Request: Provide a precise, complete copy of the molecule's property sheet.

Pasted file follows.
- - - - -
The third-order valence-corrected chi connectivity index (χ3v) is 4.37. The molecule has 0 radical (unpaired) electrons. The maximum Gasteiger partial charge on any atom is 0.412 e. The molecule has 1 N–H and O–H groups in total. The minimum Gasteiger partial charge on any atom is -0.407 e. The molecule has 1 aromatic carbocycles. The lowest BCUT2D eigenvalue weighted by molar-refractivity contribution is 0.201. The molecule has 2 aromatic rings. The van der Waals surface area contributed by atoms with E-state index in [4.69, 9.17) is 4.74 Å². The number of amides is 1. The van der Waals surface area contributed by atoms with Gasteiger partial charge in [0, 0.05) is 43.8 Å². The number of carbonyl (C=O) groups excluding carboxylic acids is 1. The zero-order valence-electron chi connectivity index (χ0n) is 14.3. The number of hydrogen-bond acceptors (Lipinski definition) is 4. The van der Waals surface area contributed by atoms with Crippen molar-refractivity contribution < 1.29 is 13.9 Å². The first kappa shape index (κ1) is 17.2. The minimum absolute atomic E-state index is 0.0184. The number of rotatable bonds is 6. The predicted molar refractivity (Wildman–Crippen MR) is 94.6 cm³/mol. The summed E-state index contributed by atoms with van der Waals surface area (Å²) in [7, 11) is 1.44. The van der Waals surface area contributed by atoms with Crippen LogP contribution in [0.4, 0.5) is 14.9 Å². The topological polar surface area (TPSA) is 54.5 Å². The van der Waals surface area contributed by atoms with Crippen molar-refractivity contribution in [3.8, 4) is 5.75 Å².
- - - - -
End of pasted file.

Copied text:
The third-order valence-corrected chi connectivity index (χ3v) is 4.37. The molecule has 0 radical (unpaired) electrons. The maximum Gasteiger partial charge on any atom is 0.412 e. The molecule has 1 N–H and O–H groups in total. The minimum Gasteiger partial charge on any atom is -0.407 e. The molecule has 1 aromatic carbocycles. The lowest BCUT2D eigenvalue weighted by molar-refractivity contribution is 0.201. The molecule has 2 aromatic rings. The van der Waals surface area contributed by atoms with E-state index in [4.69, 9.17) is 4.74 Å². The number of amides is 1. The van der Waals surface area contributed by atoms with Gasteiger partial charge in [0, 0.05) is 43.8 Å². The number of carbonyl (C=O) groups excluding carboxylic acids is 1. The zero-order valence-electron chi connectivity index (χ0n) is 14.3. The number of hydrogen-bond acceptors (Lipinski definition) is 4. The van der Waals surface area contributed by atoms with Crippen molar-refractivity contribution < 1.29 is 13.9 Å². The first kappa shape index (κ1) is 17.2. The minimum absolute atomic E-state index is 0.0184. The number of rotatable bonds is 6. The predicted molar refractivity (Wildman–Crippen MR) is 94.6 cm³/mol. The summed E-state index contributed by atoms with van der Waals surface area (Å²) in [7, 11) is 1.44. The van der Waals surface area contributed by atoms with Crippen LogP contribution in [0.4, 0.5) is 14.9 Å². The topological polar surface area (TPSA) is 54.5 Å². The van der Waals surface area contributed by atoms with Crippen molar-refractivity contribution in [3.8, 4) is 5.75 Å².